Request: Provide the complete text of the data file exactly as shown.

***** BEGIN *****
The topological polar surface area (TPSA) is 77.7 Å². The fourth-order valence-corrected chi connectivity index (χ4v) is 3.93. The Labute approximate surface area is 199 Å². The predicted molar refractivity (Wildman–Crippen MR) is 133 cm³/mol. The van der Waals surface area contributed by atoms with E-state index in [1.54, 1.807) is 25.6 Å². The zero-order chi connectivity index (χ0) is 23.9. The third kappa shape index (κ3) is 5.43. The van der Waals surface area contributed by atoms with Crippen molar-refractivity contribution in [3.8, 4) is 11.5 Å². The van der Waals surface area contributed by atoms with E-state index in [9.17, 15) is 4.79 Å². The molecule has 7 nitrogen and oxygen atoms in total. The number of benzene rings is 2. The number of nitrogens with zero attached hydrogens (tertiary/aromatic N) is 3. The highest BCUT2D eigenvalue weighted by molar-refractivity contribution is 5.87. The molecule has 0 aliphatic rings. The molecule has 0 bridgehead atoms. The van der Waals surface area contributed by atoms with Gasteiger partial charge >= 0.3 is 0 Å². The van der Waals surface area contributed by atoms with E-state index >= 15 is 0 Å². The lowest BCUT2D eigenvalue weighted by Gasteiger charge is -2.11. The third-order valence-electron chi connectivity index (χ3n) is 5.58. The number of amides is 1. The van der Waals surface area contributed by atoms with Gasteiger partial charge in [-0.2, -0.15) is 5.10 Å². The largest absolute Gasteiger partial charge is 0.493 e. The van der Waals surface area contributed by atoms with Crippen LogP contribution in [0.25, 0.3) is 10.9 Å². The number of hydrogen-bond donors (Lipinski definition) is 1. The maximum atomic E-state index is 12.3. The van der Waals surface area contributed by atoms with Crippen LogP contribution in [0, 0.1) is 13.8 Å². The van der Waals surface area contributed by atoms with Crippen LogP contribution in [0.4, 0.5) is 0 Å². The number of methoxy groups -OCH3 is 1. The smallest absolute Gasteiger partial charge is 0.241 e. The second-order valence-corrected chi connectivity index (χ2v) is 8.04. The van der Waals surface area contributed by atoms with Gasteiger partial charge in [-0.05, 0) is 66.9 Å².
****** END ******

The topological polar surface area (TPSA) is 77.7 Å². The fourth-order valence-corrected chi connectivity index (χ4v) is 3.93. The Labute approximate surface area is 199 Å². The predicted molar refractivity (Wildman–Crippen MR) is 133 cm³/mol. The van der Waals surface area contributed by atoms with E-state index in [1.54, 1.807) is 25.6 Å². The zero-order chi connectivity index (χ0) is 23.9. The third kappa shape index (κ3) is 5.43. The van der Waals surface area contributed by atoms with Crippen molar-refractivity contribution in [3.8, 4) is 11.5 Å². The van der Waals surface area contributed by atoms with E-state index in [9.17, 15) is 4.79 Å². The molecule has 7 nitrogen and oxygen atoms in total. The number of benzene rings is 2. The number of nitrogens with zero attached hydrogens (tertiary/aromatic N) is 3. The highest BCUT2D eigenvalue weighted by molar-refractivity contribution is 5.87. The molecule has 0 aliphatic rings. The molecule has 0 bridgehead atoms. The van der Waals surface area contributed by atoms with Gasteiger partial charge >= 0.3 is 0 Å². The van der Waals surface area contributed by atoms with E-state index >= 15 is 0 Å². The lowest BCUT2D eigenvalue weighted by Gasteiger charge is -2.11. The third-order valence-electron chi connectivity index (χ3n) is 5.58. The number of amides is 1. The van der Waals surface area contributed by atoms with Gasteiger partial charge in [-0.2, -0.15) is 5.10 Å². The largest absolute Gasteiger partial charge is 0.493 e. The van der Waals surface area contributed by atoms with Crippen LogP contribution in [0.25, 0.3) is 10.9 Å². The number of hydrogen-bond donors (Lipinski definition) is 1. The maximum atomic E-state index is 12.3. The van der Waals surface area contributed by atoms with Crippen LogP contribution in [0, 0.1) is 13.8 Å². The van der Waals surface area contributed by atoms with Crippen LogP contribution in [0.4, 0.5) is 0 Å². The number of methoxy groups -OCH3 is 1. The smallest absolute Gasteiger partial charge is 0.241 e. The second-order valence-corrected chi connectivity index (χ2v) is 8.04. The van der Waals surface area contributed by atoms with Gasteiger partial charge in [-0.05, 0) is 66.9 Å².